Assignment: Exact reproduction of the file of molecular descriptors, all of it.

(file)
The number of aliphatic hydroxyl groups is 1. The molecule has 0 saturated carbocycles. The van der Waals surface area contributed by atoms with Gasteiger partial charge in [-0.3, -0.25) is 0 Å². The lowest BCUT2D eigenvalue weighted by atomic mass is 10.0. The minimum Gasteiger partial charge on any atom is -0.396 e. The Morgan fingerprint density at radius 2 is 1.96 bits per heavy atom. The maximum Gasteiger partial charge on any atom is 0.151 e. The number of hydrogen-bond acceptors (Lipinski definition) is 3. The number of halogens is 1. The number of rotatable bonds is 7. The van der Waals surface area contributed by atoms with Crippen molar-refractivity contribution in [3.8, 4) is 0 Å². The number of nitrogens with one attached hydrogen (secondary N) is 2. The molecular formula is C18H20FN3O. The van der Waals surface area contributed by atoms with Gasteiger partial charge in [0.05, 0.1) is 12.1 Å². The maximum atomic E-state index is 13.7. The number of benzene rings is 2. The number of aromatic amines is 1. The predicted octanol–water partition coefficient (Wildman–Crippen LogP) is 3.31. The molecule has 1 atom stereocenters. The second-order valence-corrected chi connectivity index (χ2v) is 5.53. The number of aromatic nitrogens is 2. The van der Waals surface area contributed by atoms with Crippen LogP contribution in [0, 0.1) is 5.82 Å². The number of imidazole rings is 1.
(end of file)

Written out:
The number of aliphatic hydroxyl groups is 1. The molecule has 0 saturated carbocycles. The van der Waals surface area contributed by atoms with Gasteiger partial charge in [-0.3, -0.25) is 0 Å². The lowest BCUT2D eigenvalue weighted by atomic mass is 10.0. The minimum Gasteiger partial charge on any atom is -0.396 e. The Morgan fingerprint density at radius 2 is 1.96 bits per heavy atom. The maximum Gasteiger partial charge on any atom is 0.151 e. The number of hydrogen-bond acceptors (Lipinski definition) is 3. The number of halogens is 1. The number of rotatable bonds is 7. The van der Waals surface area contributed by atoms with Crippen molar-refractivity contribution in [3.8, 4) is 0 Å². The number of nitrogens with one attached hydrogen (secondary N) is 2. The molecular formula is C18H20FN3O. The van der Waals surface area contributed by atoms with Gasteiger partial charge in [0.05, 0.1) is 12.1 Å². The maximum atomic E-state index is 13.7. The number of benzene rings is 2. The number of aromatic amines is 1. The predicted octanol–water partition coefficient (Wildman–Crippen LogP) is 3.31. The molecule has 1 atom stereocenters. The second-order valence-corrected chi connectivity index (χ2v) is 5.53. The number of aromatic nitrogens is 2. The van der Waals surface area contributed by atoms with Crippen LogP contribution in [0, 0.1) is 5.82 Å². The number of imidazole rings is 1.